The next day, Walter presents to the people at The Yellow Door his first sculpted piece, called Dead Cat. Not surprisingly, the cafe patrons love it, and the busboy is finally given respect. One woman, enamored by Walter and his work, hands him a tiny bottle to take with him. Unfortunately, an undercover cop witnesses what he believes is a drug deal, and he arrives at Walter's place, demanding to know the name of his supplier. Walter's resistance leads the officer to pull his gun, and Walter reacts by swinging a pan at the man's head. The budding artist works this in his favor, creating Murdered Man, which he proudly displays for Lou, the cafe owner, and Carla, the object of Walter's affection. No longer a busboy, Walter is enjoying admiration from others and his flourishing popularity. But it isn't long before people are demanding a new masterpiece from the artist, leaving Walter with few options.
Director Roger Corman is well known for his low-budget B-movies, having helmed such classics as X: The Man with the X-Ray Eyes (1963) and, perhaps his most famous, The Little Shop of Horrors (1960), which enjoyed future success as a Broadway musical and a film adaptation in 1986. A Bucket of Blood (1959) is one of his earlier features, and in spite of the budget and time restraints, Corman made a witty and memorable horror movie. Some may categorize A Bucket of Blood as a black comedy, but Corman presents the humor in a gleefully subtle fashion. When one particular woman scoffs at the idea of the busboy sitting at their table and claiming to be an artist, she then offers her services as a model, asking if Walter would like "to do" her. "I just might," he replies. When Lou begins to suspect what Walter is doing, he hears the news vendor calling out the day's headline of a vicious murder, right before Walter produces his latest sculpture. Corman even incorporates a literal interpretation of the title!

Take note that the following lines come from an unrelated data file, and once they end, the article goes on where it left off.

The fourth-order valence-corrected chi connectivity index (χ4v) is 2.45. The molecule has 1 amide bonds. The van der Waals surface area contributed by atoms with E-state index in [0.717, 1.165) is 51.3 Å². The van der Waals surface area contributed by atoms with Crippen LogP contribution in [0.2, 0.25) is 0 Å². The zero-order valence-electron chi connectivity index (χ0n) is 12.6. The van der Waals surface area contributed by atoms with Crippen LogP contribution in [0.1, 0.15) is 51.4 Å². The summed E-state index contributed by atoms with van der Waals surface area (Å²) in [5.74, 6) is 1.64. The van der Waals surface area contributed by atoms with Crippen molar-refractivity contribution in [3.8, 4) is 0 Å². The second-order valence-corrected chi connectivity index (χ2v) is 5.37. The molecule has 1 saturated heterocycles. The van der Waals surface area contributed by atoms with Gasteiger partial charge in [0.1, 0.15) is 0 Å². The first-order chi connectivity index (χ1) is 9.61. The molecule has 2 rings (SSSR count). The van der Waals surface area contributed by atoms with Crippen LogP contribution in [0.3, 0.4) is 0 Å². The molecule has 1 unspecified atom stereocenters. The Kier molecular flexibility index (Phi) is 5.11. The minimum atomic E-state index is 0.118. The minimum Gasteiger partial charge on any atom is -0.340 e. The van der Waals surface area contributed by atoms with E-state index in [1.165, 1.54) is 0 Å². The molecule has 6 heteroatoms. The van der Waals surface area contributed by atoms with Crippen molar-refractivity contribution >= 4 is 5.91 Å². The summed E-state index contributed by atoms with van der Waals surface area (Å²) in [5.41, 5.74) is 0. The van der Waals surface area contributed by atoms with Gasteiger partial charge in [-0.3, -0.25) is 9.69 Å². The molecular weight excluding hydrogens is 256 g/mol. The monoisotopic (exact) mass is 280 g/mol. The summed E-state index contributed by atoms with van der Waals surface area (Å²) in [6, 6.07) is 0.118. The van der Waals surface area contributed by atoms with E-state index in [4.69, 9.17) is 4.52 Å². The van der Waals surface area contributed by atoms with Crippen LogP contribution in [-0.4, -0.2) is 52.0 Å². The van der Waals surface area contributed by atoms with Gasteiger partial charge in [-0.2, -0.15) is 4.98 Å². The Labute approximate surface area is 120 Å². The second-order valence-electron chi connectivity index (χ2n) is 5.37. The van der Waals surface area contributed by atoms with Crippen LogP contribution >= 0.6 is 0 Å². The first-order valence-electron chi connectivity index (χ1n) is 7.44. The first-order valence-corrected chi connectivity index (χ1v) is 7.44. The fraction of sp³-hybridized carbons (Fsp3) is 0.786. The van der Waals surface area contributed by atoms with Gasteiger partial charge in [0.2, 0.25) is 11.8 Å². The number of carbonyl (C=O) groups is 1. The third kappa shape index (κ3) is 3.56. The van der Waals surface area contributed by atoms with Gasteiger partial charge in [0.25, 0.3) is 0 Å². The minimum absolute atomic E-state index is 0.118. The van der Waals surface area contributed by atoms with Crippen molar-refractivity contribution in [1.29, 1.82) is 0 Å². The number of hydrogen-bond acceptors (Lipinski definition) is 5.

Corman specialized in films of low budgets as a director and producer -- he wrote a book entitled How I Made a Hundred Movies in Hollywood and Never Lost a Dime. Many directors who worked with Corman moved on to successful films careers, such as Martin Scorsese, who directed Boxcar Bertha (1972), and Francis Ford Coppola, who made Dementia 13 (1963). Other filmmakers who began by working with Roger Corman include James Cameron, Ron Howard, Jonathan Demme, Peter Bogdanovich and Joe Dante. Jack Nicholson's film debut was the Corman-produced The Cry Baby Killer in 1958. In addition to The Little Shop of Horrors, Nicholson also acted in two other films directed by Corman, The Terror and The Raven (both 1963).
Roger Corman could make films fast and efficiently (hence, the reason he was able to boast about "never losing a dime"). But his movies, whether he directed or produced, do not typically feel like products off an assembly line. There are gifted crew members behind the camera. Corman has proven himself numerous times as a director, but one cannot deny his aptness in the producer's chair as well, with so many of his proteges attaining future success. His films may not be embraced by the mainstream, but the world of cinema would most certainly not be the same without Roger Corman.
A Bucket of Blood was remade in 1995 for the Showtime network, starring Anthony Michael Hall as Walter and Justine Bateman as Carla. It was also co-written and directed by Michael McDonald -- who would later achieve fame on the Fox sketch comedy series, MADtv -- and was subsequently released on video as The Death Artist.